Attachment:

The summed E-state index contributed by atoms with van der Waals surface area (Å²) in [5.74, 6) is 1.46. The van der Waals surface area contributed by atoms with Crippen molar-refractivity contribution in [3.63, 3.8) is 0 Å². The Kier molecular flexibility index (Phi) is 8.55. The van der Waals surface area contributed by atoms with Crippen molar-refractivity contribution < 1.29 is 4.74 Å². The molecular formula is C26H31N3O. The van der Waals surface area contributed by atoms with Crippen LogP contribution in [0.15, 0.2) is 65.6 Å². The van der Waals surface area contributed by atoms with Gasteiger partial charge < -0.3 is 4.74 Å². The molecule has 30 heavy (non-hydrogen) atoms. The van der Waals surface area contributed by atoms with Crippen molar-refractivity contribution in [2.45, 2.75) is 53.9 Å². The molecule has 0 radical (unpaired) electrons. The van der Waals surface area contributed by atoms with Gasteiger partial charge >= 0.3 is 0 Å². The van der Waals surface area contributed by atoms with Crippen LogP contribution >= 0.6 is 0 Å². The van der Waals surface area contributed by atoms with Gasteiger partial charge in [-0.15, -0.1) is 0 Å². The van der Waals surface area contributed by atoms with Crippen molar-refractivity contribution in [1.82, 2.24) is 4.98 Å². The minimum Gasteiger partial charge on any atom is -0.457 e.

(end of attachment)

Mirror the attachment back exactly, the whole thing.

The summed E-state index contributed by atoms with van der Waals surface area (Å²) in [5.74, 6) is 1.46. The van der Waals surface area contributed by atoms with Crippen molar-refractivity contribution in [3.63, 3.8) is 0 Å². The Kier molecular flexibility index (Phi) is 8.55. The van der Waals surface area contributed by atoms with Crippen molar-refractivity contribution < 1.29 is 4.74 Å². The molecular formula is C26H31N3O. The van der Waals surface area contributed by atoms with Crippen LogP contribution in [0.15, 0.2) is 65.6 Å². The van der Waals surface area contributed by atoms with Gasteiger partial charge < -0.3 is 4.74 Å². The molecule has 30 heavy (non-hydrogen) atoms. The van der Waals surface area contributed by atoms with Crippen molar-refractivity contribution in [2.45, 2.75) is 53.9 Å². The molecule has 0 radical (unpaired) electrons. The van der Waals surface area contributed by atoms with Gasteiger partial charge >= 0.3 is 0 Å². The van der Waals surface area contributed by atoms with Crippen LogP contribution >= 0.6 is 0 Å². The van der Waals surface area contributed by atoms with Gasteiger partial charge in [-0.15, -0.1) is 0 Å². The van der Waals surface area contributed by atoms with Crippen molar-refractivity contribution in [1.82, 2.24) is 4.98 Å². The minimum Gasteiger partial charge on any atom is -0.457 e.